Reflections on Church Christmases
It occurred to me at one point this Advent that I’ve never known what Christmas is like without the church being a vital part of it. We hear about the over-commercialization of the holiday season, and that we’ve lost the “true meaning” of Christmas, but I’m over here quietly saying, “I haven’t!”
It’s well-documented in various places that I am a lifelong churchgoer. I was the one who didn’t participate in extracurricular activities that would take place on Sunday mornings. I was the one who was too timid to talk about his deep-rooted faith in public school. I was the one who starred in pageants, sang in choirs, and eventually served in church offices, and led worship services. All of these faces were of utmost importance whenever Christmas would roll around.
My earliest memories of church at Christmas are at East Natick United Methodist Church, a long-dead parish in the metro Boston area. So often our early memories are a confused hybrid of actual memories (as seen out the front of our face) and “memories” created by looking directly at ourselves through photos and home videos. [I sometimes wonder whether the greatest green-screen actors of our day eventually come to have false memories of actually fighting monsters, and running with dinosaurs, since the actual filming event took only hours, but the third-person moments last a lifetime.] On more than one occasion, I brought in my Casio PT-80 and charmed the old folks with my carols. There’s a great photo somewhere of me in a bathrobe and and head dress serenading the crowd as Joseph. I also am told that I sobbed as a dove in one Christmas pageant. Another included the Sesame Street song “True Blue Miracle” and yet another included songs from John Denver and the Muppets: A Christmas Together, the songbook for which disappeared leaving my mother quite disheartened.
Our pageant would be on a Sunday afternoon in mid-December, and Santa would come through at the reception. He was portrayed by my dad or uncle, but for some reason I wasn’t aware of that fact.
Christmas Eve was deep. The choir would sing, my dad would sing “O Holy Night”. And one of my favorite parts of life took shape at that time, that of entering a darkened church in the evening. To this day, regardless of the sanctuary, it fills me with wonder and awe. As a church musician, I find myself getting to enter many a darkened sanctuary.
As I grew older, pageants fell out of practice at that aging parish, and I joined the adult choir. We’d perform the same, predictable anthems each year, and I was given leeway to sing as many solos as I wished, performing most of the Messiah bass solos during my college years there. We took up a partnership with the nearby First UMC of Framingham and performed annual Christmas concerts at each church. There were a few years in which, prior to the Christmas Eve service, I performed a short recital of Christmas music on piano, organ, voice, with duets and small ensembles from amongst my family. Those were nice times.
When that church fell apart and I moved on to grad school at Westminster Choir College, I began to experience in a much grander fashion, with the annual Christmas at Westminster in the Princeton University Chapel. Trumpets, drums, and a massive choir with organ. Now that was Christmas done right!
I began to work as a church administrator in neighboring Plainsboro, at the First Presbyterian Church, and over time the music director learned of my musical background. Soon, my wife and I were performing with their choir at their annual concerts. I don’t really remember much of the repertoire, aside from “Bethlehem Procession” by Pepper Choplin, which I have recently adopted with my own choir.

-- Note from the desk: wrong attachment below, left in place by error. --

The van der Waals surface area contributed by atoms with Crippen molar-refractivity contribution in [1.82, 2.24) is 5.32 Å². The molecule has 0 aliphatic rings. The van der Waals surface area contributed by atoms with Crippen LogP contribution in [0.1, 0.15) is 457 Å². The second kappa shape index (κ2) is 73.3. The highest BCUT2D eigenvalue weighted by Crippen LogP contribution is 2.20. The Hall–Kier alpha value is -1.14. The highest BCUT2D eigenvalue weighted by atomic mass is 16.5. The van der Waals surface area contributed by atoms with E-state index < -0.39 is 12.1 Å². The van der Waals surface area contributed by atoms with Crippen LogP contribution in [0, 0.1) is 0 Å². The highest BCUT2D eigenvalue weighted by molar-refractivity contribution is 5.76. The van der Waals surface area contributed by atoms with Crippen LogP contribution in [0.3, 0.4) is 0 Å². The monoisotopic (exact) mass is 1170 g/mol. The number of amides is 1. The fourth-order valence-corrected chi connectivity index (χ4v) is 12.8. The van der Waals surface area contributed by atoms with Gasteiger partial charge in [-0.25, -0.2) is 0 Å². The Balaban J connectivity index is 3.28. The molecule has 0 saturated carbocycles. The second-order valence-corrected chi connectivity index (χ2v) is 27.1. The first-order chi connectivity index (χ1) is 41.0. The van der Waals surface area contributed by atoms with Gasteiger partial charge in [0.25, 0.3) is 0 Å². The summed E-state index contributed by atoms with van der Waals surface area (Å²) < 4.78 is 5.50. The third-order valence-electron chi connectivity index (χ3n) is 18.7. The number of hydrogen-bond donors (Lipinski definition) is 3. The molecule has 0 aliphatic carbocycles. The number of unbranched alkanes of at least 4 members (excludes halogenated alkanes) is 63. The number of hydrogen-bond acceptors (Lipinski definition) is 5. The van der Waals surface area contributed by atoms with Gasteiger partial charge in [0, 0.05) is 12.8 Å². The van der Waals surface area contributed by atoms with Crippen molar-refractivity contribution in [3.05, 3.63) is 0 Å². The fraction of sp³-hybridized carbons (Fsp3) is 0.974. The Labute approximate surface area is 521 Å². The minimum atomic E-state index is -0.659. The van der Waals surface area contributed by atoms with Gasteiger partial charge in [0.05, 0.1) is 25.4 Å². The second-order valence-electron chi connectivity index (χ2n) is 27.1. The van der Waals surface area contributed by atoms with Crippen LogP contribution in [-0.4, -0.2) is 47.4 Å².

As my admin work shifted back to Princeton at Nassau Presbyterian Church, I found myself loving the work associated with corralling 15 choirs as they prepared for their happy Yuletide. I don’t believe I ever performed with Nassau at Christmas, but this was one of the most vital places to work during Advent, I even got out of jury duty once because of its importance.
When I moved to Massachusetts and did not have a church home of my own, I would attend Christmas Eve services with my parents at the United Parish of Upton. I did that for a few years, before I finally got my own church home.
For years, I had wanted to have my own church choir, and I finally was given the opportunity in 2009. Ever since, Advent has been the most rewarding time I could imagine. We celebrate with special services centering on the music I suggest to our pastor, and she does a marvelous job of creating services around it. We have done Mendlessohn’s Christus, selections from John Rutter’s Magnificat, Simeone’s Sing We Now of Christmas, Martin’s Nowell Nowell Emmanuel, and services around collected anthems on topics such as Christmas around the world, macaronic Christmas, and this year the songs of Mary. This coming week, I will go full circle, presenting music from that same Muppets album, some 35 years later, with our bluegrass band On the Fence.
Christmas could not exist for me without church. I honestly don’t know why people who aren’t churchgoers celebrate it, but I’m not an evangelical type of person, so I remind myself that that’s not any of my business. I suppose it has something to do with Thomas Nast and Coca-Cola. Angry-looking people on street corners with rhyming signs imploring us to remember the “reason for the season” may be on to something, but in my eyes, they’re really only adding more stress to their own situation. When the secular aspects of December overwhelm me, I shift focus to a baby in the quiet, still world, and I know the rest doesn’t really matter too much.
Give me a good church service or concert, a hymn sheet lit by flickering candlelight, followed by some laughs with good friends and family. I’ll be all set with that.